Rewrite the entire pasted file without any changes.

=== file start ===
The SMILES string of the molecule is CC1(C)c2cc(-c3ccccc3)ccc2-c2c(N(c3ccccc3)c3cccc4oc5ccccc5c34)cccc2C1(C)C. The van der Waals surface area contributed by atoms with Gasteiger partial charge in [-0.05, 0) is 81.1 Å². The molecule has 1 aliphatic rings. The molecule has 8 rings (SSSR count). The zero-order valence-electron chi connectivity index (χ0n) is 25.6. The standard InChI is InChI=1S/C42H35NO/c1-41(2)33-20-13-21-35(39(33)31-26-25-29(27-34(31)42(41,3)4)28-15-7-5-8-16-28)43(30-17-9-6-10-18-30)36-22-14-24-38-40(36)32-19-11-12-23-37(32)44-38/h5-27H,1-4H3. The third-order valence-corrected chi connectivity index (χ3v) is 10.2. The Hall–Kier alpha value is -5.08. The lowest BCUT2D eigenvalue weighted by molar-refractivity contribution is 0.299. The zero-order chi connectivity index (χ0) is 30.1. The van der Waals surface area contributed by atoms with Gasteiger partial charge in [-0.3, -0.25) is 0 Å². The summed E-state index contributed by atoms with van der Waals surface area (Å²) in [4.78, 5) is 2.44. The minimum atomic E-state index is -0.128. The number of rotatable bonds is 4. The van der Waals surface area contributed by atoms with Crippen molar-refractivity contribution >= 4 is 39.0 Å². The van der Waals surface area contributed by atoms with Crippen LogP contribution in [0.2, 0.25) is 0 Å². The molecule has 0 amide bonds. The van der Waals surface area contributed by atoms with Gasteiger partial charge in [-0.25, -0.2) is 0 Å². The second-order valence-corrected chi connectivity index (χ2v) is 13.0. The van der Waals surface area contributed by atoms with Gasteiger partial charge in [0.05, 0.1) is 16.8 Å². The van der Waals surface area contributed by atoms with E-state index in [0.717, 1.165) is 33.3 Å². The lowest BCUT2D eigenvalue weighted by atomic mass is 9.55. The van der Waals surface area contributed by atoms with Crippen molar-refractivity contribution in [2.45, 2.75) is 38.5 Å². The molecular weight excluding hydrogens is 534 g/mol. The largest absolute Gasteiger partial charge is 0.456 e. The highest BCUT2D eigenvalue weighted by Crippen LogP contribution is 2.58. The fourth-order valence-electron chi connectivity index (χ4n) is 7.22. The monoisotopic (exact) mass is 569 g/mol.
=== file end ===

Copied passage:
The SMILES string of the molecule is CC1(C)c2cc(-c3ccccc3)ccc2-c2c(N(c3ccccc3)c3cccc4oc5ccccc5c34)cccc2C1(C)C. The van der Waals surface area contributed by atoms with Gasteiger partial charge in [-0.05, 0) is 81.1 Å². The molecule has 1 aliphatic rings. The molecule has 8 rings (SSSR count). The zero-order valence-electron chi connectivity index (χ0n) is 25.6. The standard InChI is InChI=1S/C42H35NO/c1-41(2)33-20-13-21-35(39(33)31-26-25-29(27-34(31)42(41,3)4)28-15-7-5-8-16-28)43(30-17-9-6-10-18-30)36-22-14-24-38-40(36)32-19-11-12-23-37(32)44-38/h5-27H,1-4H3. The third-order valence-corrected chi connectivity index (χ3v) is 10.2. The Hall–Kier alpha value is -5.08. The lowest BCUT2D eigenvalue weighted by molar-refractivity contribution is 0.299. The zero-order chi connectivity index (χ0) is 30.1. The van der Waals surface area contributed by atoms with Gasteiger partial charge in [-0.3, -0.25) is 0 Å². The summed E-state index contributed by atoms with van der Waals surface area (Å²) in [4.78, 5) is 2.44. The minimum atomic E-state index is -0.128. The number of rotatable bonds is 4. The van der Waals surface area contributed by atoms with Crippen molar-refractivity contribution >= 4 is 39.0 Å². The van der Waals surface area contributed by atoms with Crippen LogP contribution in [0.2, 0.25) is 0 Å². The molecule has 0 amide bonds. The van der Waals surface area contributed by atoms with Gasteiger partial charge in [-0.25, -0.2) is 0 Å². The second-order valence-corrected chi connectivity index (χ2v) is 13.0. The van der Waals surface area contributed by atoms with Gasteiger partial charge in [0.05, 0.1) is 16.8 Å². The van der Waals surface area contributed by atoms with E-state index in [0.717, 1.165) is 33.3 Å². The lowest BCUT2D eigenvalue weighted by atomic mass is 9.55. The van der Waals surface area contributed by atoms with Crippen molar-refractivity contribution in [2.45, 2.75) is 38.5 Å². The molecular weight excluding hydrogens is 534 g/mol. The largest absolute Gasteiger partial charge is 0.456 e. The highest BCUT2D eigenvalue weighted by Crippen LogP contribution is 2.58. The fourth-order valence-electron chi connectivity index (χ4n) is 7.22. The monoisotopic (exact) mass is 569 g/mol.